Series: Sales validation

Philip Morgan

Quick tophat: Do you run a small agency or dev shop and need help delivering strategy to your clients? A coaching client has something you might be interested in. Hit REPLY and I'll connect you with him. No obligation or pressure; you'd merely be exploring an option for partnering with him on strategy using an approach that he's developed that's much better than the Business Model Canvas.

(Readin' time: 4m 57s)

OK, we've covered the three ideation pathways that can help you generate ideas that fit within a proven specialization framework, and we've discussed introspective validation and the first two forms of extrospective validation. Now onward to the third of three extrospective validation approaches. (BTW, if you’re like “what the heck is this guy talking about”, I’m continuing a series that started here.)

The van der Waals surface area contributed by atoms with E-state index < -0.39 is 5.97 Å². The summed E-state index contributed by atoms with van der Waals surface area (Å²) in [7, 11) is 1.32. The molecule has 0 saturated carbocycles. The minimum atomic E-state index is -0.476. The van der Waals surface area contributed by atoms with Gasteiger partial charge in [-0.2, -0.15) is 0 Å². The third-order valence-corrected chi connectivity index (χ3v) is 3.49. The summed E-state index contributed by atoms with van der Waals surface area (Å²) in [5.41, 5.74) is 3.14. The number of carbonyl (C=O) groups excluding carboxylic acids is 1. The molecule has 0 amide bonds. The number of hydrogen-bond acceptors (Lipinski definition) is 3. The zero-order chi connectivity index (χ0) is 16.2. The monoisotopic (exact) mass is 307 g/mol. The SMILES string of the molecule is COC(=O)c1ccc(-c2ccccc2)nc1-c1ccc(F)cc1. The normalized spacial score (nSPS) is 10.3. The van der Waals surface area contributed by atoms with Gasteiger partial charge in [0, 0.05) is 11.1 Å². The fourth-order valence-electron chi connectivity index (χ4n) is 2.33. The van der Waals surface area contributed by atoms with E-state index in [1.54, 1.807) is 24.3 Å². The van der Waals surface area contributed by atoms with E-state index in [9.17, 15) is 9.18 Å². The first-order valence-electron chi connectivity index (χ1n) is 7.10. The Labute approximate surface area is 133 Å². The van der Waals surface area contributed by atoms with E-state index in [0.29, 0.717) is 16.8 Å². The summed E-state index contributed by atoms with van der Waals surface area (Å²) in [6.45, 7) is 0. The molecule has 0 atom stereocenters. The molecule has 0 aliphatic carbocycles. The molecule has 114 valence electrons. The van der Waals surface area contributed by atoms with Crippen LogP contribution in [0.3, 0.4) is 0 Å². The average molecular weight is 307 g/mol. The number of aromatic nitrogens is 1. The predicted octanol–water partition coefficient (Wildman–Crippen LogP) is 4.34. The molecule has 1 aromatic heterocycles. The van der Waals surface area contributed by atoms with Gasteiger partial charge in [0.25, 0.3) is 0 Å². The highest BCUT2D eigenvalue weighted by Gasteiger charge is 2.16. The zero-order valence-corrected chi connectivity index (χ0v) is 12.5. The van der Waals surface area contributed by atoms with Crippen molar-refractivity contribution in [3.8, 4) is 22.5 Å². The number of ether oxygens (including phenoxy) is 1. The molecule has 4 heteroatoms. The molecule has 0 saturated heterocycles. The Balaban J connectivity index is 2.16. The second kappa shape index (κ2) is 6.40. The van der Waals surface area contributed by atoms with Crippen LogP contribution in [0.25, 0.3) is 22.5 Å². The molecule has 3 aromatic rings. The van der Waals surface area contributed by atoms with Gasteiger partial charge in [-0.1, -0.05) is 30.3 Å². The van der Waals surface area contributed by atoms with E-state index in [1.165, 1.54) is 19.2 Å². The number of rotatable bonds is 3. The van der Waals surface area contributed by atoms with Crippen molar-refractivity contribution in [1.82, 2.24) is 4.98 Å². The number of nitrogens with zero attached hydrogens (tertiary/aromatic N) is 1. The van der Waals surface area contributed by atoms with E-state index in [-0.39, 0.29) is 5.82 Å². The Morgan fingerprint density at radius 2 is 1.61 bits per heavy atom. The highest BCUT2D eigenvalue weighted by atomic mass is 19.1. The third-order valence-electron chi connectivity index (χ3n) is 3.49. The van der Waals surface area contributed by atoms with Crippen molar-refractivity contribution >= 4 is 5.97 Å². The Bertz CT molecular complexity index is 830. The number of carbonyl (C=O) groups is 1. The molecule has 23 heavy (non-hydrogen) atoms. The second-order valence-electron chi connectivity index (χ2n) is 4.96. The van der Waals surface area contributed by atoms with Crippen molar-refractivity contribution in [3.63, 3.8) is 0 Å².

The final form of extrospective validation is sales validation. I call it this because you're essentially fast-forwarding past more tentative forms of validation, and just going for the sale. This means you're going to do some of what's recommended for marketing validation, and you're going to add to that the creation of an offer of some sort (semi-productized), and you're going to try to sell that offer to somebody or several somebodies.

Your validation, in this case, will be new cash added to your bank account. There is no more persuasive form of validation than this. Cash does more to soothe the whiny, noisy voice of doubt in the face of risk than anything else I know of. Cash is king, they say.

But because of the extra work you're doing to define the offer and shop it around, this validation method is the least lean, or the most "thick"of the extrospective validation methods. It's likely to take the most time and effort, but if it works you'll be furthest down the road towards making money with your idea.